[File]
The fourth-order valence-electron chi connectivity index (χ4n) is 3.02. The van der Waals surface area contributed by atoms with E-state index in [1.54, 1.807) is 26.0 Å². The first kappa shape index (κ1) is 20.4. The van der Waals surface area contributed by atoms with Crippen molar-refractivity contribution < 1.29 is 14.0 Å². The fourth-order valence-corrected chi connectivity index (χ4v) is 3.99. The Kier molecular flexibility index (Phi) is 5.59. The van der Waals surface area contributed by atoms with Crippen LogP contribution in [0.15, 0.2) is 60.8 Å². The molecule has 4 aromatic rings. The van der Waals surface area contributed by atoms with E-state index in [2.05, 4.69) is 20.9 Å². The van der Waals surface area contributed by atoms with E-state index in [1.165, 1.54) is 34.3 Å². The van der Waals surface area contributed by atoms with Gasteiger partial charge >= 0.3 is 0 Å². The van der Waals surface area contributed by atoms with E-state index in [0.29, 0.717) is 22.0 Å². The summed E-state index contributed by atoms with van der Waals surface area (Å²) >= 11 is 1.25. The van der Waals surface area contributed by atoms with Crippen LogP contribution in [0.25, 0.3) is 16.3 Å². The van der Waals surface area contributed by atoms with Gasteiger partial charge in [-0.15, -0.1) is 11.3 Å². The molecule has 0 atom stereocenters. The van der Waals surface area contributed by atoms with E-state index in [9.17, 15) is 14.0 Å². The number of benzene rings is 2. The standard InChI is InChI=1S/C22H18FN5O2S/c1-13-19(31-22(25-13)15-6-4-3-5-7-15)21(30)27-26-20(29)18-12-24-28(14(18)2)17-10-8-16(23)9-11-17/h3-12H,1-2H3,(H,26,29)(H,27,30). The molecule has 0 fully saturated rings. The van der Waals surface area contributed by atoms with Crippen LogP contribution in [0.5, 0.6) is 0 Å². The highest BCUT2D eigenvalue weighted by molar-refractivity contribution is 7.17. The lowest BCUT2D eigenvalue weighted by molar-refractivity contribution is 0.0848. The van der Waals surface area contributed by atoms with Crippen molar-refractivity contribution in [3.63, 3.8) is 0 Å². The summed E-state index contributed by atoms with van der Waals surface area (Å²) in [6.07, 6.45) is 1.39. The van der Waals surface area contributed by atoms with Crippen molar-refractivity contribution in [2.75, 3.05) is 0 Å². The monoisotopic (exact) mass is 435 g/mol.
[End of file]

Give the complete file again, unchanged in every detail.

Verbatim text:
The fourth-order valence-electron chi connectivity index (χ4n) is 3.02. The van der Waals surface area contributed by atoms with E-state index in [1.54, 1.807) is 26.0 Å². The first kappa shape index (κ1) is 20.4. The van der Waals surface area contributed by atoms with Crippen molar-refractivity contribution < 1.29 is 14.0 Å². The fourth-order valence-corrected chi connectivity index (χ4v) is 3.99. The Kier molecular flexibility index (Phi) is 5.59. The van der Waals surface area contributed by atoms with Crippen LogP contribution in [0.15, 0.2) is 60.8 Å². The molecule has 4 aromatic rings. The van der Waals surface area contributed by atoms with E-state index in [2.05, 4.69) is 20.9 Å². The van der Waals surface area contributed by atoms with E-state index in [1.165, 1.54) is 34.3 Å². The van der Waals surface area contributed by atoms with Gasteiger partial charge >= 0.3 is 0 Å². The van der Waals surface area contributed by atoms with E-state index in [0.29, 0.717) is 22.0 Å². The summed E-state index contributed by atoms with van der Waals surface area (Å²) >= 11 is 1.25. The van der Waals surface area contributed by atoms with Crippen LogP contribution in [0.25, 0.3) is 16.3 Å². The van der Waals surface area contributed by atoms with Gasteiger partial charge in [-0.15, -0.1) is 11.3 Å². The molecule has 0 atom stereocenters. The van der Waals surface area contributed by atoms with E-state index in [9.17, 15) is 14.0 Å². The number of benzene rings is 2. The standard InChI is InChI=1S/C22H18FN5O2S/c1-13-19(31-22(25-13)15-6-4-3-5-7-15)21(30)27-26-20(29)18-12-24-28(14(18)2)17-10-8-16(23)9-11-17/h3-12H,1-2H3,(H,26,29)(H,27,30). The molecule has 0 fully saturated rings. The van der Waals surface area contributed by atoms with Crippen LogP contribution in [0.5, 0.6) is 0 Å². The highest BCUT2D eigenvalue weighted by molar-refractivity contribution is 7.17. The lowest BCUT2D eigenvalue weighted by molar-refractivity contribution is 0.0848. The van der Waals surface area contributed by atoms with Crippen molar-refractivity contribution in [3.63, 3.8) is 0 Å². The summed E-state index contributed by atoms with van der Waals surface area (Å²) in [6.07, 6.45) is 1.39. The van der Waals surface area contributed by atoms with Crippen molar-refractivity contribution in [2.75, 3.05) is 0 Å². The monoisotopic (exact) mass is 435 g/mol.